If their main sources (e.g. fuel terminals) were attacked or otherwise shut down, where would their fuel come from? Do they have plans for a back-up source?
The back-up source would be a major consideration in contingency planning, but depending upon the nature of the attack, there may be other claims on those alternative sources.
Insurance cover for cyber attacks
Inevitably the Colonial Pipeline attack will have precipitated a lot of re-reading of terms and conditions on insurance policies, because unless there is material damage to infrastructure (rather than just a forced shutdown) many PDBI (Property, Damage and Business Interruption) policies may not pay out. Because of these exclusions, there is likely to be a big take-up of specific affirmative cyber-security policies, which will in turn require a clear understanding of cyber risk best practice and cyber-security hygiene. Individual access is likely to be much more limited to ‘essential roles’ rather than on a ‘good-to-have’ or convenience basis.
Continuity planning and the proof of it is increasingly a factor in determining the terms or levels of insurance premium available to fuel suppliers and distributers.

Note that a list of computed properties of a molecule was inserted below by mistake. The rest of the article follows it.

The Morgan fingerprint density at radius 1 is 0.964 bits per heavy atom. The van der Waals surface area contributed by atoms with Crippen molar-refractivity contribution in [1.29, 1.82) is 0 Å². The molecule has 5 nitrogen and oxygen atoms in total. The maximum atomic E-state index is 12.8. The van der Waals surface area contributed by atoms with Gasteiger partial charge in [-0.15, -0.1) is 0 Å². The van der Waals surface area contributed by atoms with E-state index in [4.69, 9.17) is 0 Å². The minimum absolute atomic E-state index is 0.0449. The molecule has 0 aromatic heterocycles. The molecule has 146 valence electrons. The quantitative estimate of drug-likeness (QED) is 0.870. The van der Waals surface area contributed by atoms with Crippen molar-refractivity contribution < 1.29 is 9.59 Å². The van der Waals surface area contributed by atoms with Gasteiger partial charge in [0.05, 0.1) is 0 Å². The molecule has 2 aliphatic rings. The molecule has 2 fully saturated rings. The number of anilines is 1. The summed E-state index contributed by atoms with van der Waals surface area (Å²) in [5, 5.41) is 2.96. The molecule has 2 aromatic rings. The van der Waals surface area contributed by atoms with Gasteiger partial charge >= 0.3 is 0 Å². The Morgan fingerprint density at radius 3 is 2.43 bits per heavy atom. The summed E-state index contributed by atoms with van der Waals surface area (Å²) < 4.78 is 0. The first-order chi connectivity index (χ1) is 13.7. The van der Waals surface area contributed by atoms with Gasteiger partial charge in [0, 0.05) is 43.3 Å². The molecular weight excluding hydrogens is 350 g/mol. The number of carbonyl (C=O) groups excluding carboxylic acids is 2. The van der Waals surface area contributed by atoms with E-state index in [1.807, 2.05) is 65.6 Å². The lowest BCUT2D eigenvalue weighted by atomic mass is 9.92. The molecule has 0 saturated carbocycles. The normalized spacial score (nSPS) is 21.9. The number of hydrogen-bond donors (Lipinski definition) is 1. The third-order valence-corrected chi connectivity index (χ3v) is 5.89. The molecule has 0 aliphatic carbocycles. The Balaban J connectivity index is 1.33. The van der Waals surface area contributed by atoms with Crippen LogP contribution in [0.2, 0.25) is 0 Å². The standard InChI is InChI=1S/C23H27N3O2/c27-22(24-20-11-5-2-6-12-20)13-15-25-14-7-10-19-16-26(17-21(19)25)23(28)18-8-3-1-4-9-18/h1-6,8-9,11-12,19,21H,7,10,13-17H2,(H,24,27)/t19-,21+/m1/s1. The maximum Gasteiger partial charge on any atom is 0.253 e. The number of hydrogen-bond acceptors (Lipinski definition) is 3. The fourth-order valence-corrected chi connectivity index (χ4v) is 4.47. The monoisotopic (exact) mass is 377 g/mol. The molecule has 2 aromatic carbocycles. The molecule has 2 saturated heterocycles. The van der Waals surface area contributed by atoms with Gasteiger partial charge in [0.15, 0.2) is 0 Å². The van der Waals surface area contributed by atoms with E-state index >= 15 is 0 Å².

Addressing the basics
Alongside all of the higher-level planning, a fundamental culture change is needed. If Cyber-security is a priority rather than a corporate value, and best practice isn’t embedded and enshrined in the behavioural ‘dna’ of fuel supply companies, then it’s going to need to become a corporate value, as it is in virtually every other sector of the economy.
Embedding cyber risk management into wider risk management frameworks is, however, a challenge for many organisations, with 61% polled indicating they have not adopted the appropriate governance, risk management, or data protection measures2. Collaboration with other risk management oversight functions such as audit, Enterprise Risk Management (ERM) and legal, to assess and manage cyber risk, remains low. This impacts on an organisation’s ability to anticipate and respond to future privacy regulations. It has to be done though, because this is a wake-up call.
Inevitably, the peer pressure to ‘step up’ from the rest of the supply chain will be great, but the risks of not doing so could now be so much greater.
For more information or any questions you may have surrounding the topics discussed in this article, please contact John Jenkins, Senior Account Executive at Aon.
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- Cyber security services provided by Stroz Friedberg Limited and its affiliates
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1 BBC report 19.05.2021 https://www.bbc.co.uk/news/business-57178503
2 Aon Global 2021 Cyber Security Risk report
3 Respecting the Grey Swan - examining risk to build reputational resilience